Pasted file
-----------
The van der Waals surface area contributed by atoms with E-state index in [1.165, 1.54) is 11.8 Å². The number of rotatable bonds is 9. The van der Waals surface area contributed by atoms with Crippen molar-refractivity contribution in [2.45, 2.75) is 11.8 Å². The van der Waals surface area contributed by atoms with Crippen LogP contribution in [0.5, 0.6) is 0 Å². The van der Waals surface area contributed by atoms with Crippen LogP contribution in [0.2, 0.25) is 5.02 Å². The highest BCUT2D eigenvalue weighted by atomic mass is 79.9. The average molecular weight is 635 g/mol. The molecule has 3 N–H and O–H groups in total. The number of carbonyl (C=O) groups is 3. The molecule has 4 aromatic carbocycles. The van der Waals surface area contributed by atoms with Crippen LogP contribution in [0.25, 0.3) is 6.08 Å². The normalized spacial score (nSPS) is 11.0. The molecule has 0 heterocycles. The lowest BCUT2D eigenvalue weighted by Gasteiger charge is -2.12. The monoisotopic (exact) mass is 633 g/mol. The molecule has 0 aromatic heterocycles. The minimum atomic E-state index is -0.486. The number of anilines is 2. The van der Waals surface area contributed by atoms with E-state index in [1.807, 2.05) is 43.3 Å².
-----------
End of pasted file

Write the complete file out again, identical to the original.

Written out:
The van der Waals surface area contributed by atoms with E-state index in [1.165, 1.54) is 11.8 Å². The number of rotatable bonds is 9. The van der Waals surface area contributed by atoms with Crippen molar-refractivity contribution in [2.45, 2.75) is 11.8 Å². The van der Waals surface area contributed by atoms with Crippen LogP contribution in [0.5, 0.6) is 0 Å². The van der Waals surface area contributed by atoms with Crippen LogP contribution in [0.2, 0.25) is 5.02 Å². The highest BCUT2D eigenvalue weighted by atomic mass is 79.9. The average molecular weight is 635 g/mol. The molecule has 3 N–H and O–H groups in total. The number of carbonyl (C=O) groups is 3. The molecule has 4 aromatic carbocycles. The van der Waals surface area contributed by atoms with Crippen LogP contribution in [0.25, 0.3) is 6.08 Å². The normalized spacial score (nSPS) is 11.0. The molecule has 0 heterocycles. The lowest BCUT2D eigenvalue weighted by Gasteiger charge is -2.12. The monoisotopic (exact) mass is 633 g/mol. The molecule has 0 aromatic heterocycles. The minimum atomic E-state index is -0.486. The number of anilines is 2. The van der Waals surface area contributed by atoms with E-state index in [1.807, 2.05) is 43.3 Å².